In their study of PTEN mutation spectrum and genotype-phenotype correlations in BRRS and Cowden’s syndrome, Marsh et al. showed the overlap of a number of clinical features, the sharing of identical PTEN mutations, in addition to the presence of BRRS/Cowden’s syndrome overlap families, all highly suggestive that BRRS and Cowden’s syndrome are different presentations of a single syndrome and that anticipation may also pertain in this syndrome [22]. However, there has been no evidence from subsequent studies to support this notion. It is of interest that our patient’s family appears to have increasing severity of learning difficulty with the youngest generation, as reflected by education level and high frequency of ASD among offspring.

Management of Cowden’s syndrome

Annual clinical examinations are recommended between 6 and 12 months from 18 years old or 5 years before the family’s earliest age of cancer diagnosis. Examinations should focus on all clinical manifestations associated with PTEN mutations, including skin, breast, thyroid, endometrial, gastrointestinal, and renal cell cancers. This would require input from specialists across different disciplines. Up-to-date management guidelines are available from the National Comprehensive Cancer Network [8].

The strengths of this case report lie in its details of the clinical manifestations of all immediate family members and the relatively large number of offspring in a single family, all of whom have ASD. This case is limited by the reliance on clinical history elicited from one member of the family (the index case). We overcame this limitation by conducting thorough research of the medical case notes and communicating with specialists in charge of the patient and his family.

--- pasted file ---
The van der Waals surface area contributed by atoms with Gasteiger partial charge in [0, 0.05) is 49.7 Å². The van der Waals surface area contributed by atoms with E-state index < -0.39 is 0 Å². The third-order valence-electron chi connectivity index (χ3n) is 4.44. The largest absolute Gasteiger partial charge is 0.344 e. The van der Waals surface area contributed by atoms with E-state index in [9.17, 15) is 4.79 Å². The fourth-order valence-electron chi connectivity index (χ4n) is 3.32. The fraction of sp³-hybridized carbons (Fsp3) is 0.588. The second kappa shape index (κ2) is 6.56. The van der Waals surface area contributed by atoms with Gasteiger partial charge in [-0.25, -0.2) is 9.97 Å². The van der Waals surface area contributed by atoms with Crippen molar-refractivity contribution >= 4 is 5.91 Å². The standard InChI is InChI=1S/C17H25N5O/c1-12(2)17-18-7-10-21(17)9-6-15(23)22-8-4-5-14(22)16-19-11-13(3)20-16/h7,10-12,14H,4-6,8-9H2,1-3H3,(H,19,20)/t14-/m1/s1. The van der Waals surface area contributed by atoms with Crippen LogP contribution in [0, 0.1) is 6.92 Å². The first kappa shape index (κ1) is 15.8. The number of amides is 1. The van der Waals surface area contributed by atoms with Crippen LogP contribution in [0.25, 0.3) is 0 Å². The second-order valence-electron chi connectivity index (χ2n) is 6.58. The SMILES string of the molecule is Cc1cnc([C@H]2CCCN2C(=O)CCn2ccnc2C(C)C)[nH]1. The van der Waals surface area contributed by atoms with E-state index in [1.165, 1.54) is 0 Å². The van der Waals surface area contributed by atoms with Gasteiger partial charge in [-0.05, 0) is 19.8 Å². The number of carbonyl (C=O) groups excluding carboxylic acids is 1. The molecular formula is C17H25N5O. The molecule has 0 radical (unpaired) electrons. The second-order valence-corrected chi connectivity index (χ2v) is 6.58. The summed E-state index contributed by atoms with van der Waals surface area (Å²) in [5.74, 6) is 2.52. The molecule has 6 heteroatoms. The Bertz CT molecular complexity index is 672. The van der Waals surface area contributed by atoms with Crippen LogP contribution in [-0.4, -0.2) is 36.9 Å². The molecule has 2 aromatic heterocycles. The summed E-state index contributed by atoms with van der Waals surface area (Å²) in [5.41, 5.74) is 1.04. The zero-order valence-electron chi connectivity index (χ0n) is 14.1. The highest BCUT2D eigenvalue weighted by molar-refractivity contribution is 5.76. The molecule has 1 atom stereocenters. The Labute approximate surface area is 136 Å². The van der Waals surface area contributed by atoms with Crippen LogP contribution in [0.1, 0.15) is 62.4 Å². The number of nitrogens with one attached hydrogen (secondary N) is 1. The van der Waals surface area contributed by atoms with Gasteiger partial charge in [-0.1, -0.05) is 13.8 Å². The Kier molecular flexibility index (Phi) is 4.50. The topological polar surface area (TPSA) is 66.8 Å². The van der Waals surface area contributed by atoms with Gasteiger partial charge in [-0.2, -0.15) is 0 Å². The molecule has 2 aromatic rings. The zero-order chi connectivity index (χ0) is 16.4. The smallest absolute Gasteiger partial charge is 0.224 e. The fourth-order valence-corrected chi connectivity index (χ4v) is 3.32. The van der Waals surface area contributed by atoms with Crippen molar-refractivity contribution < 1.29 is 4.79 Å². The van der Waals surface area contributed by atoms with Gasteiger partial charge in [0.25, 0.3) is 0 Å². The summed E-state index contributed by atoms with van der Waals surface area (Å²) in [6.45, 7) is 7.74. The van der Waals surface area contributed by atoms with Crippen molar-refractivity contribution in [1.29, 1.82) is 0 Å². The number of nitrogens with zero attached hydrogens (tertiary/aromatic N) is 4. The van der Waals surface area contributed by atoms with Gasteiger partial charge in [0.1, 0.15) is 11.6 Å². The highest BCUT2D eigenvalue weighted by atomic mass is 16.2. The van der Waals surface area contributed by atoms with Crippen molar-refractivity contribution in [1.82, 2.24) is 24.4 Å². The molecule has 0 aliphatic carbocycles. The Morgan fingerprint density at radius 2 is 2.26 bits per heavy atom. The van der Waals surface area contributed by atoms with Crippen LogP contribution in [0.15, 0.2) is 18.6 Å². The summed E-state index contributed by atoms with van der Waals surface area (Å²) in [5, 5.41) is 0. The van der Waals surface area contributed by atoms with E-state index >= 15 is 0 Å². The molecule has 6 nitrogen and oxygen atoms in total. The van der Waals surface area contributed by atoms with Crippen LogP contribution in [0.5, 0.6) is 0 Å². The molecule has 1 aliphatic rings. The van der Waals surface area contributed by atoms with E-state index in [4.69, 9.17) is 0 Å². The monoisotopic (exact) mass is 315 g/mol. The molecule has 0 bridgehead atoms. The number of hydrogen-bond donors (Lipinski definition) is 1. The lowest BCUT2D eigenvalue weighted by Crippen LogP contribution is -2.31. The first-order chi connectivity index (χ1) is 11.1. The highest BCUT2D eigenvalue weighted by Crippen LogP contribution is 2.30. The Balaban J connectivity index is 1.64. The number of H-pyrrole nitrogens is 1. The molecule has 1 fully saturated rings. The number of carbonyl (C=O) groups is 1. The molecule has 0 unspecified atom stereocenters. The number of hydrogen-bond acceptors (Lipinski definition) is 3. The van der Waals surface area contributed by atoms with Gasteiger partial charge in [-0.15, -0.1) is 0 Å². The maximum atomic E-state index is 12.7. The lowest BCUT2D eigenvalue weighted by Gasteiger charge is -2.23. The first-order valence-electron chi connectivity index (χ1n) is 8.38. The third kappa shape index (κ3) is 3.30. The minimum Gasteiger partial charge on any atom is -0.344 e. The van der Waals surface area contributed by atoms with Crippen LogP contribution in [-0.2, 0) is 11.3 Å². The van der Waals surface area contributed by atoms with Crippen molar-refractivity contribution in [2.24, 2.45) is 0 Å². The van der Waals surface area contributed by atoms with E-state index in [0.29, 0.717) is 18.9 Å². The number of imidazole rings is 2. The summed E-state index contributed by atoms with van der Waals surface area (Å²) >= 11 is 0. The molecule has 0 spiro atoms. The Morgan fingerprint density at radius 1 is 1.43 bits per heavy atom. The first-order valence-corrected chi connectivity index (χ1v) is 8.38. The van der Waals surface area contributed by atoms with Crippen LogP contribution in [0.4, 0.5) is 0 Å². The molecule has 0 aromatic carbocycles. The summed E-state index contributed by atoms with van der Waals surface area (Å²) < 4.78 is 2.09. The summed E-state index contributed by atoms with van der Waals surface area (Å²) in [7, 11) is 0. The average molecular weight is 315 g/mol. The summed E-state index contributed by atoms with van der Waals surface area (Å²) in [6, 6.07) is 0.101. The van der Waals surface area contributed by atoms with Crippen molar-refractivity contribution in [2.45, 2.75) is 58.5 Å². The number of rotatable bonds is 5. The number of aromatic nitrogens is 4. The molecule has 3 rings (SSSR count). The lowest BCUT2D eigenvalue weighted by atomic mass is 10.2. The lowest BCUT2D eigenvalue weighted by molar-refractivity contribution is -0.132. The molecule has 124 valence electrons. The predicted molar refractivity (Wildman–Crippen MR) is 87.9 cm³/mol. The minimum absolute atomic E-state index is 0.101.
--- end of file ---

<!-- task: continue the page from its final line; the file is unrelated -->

Conclusions

We describe a man and his family with PTEN mutations who have increased risk of cancers and an unusually high number of offspring with ASD. Early recognition and close surveillance are vital in order to provide treatment and early screening for asymptomatic at-risk relatives.

Abbreviations

ASD: 

Autism spectrum disorder

BRRS: 

Bannayan-Riley-Ruvalcaba syndrome

CT: 

Computed tomography

PHTS: 

PTEN hamartoma tumor syndrome

PTEN

Phosphate and tensin homologue deleted on chromosome 10

TSH: 

Thyroid-stimulating hormone

Declarations

Acknowledgements

We are grateful for our patient, who consented on behalf of his family for this report to be published. We thank Dr. Ioana Cotlarciuc for her comments on genetic aspects of this report.

Funding

We would like to acknowledge the support of the RCUK Open Access APC fund (Medical Research Council, UK) for funding our article processing charge.

Availability of data and materials

Any additional supporting data involving details of clinical and genetic analysis can be found in the medical record system at Ashford and St Peter’s NHS Foundation Trust and may be available upon request.

Authors’ contributions

SLG and TSH obtained the clinical history and examination. TSH performed investigations and management of the patient’s thyroid condition. SLG cowrote the first manuscript draft. PS and TSH edited the manuscript. All authors read and approved the final manuscript.

Ethics approval and consent to participate

Not applicable.

Consent for publication

Written informed consent was obtained from the patient for publication of this case report and any accompanying images. A copy of the written consent is available for review by the Editor-in-Chief of this journal.

Competing interests

The authors declare that they have no competing interests. No writing assistance was used in the production of this manuscript.

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Authors’ Affiliations

(1)
St George’s Hospital Medical School, University of London, London, SW17 0RE, UK
(2)
Institute of Cardiovascular Research, Royal Holloway, University of London, Egham, Surrey, TW20 0EX, UK
(3)
Department of Clinical Neuroscience, Imperial College London NHS Trust, London, SW7 2AZ, UK
(4)
Department of Endocrinology, Ashford and St Peter’s NHS Foundation Trust, Surrey, KT16 0PZ, UK

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Copyright

© The Author(s). 2018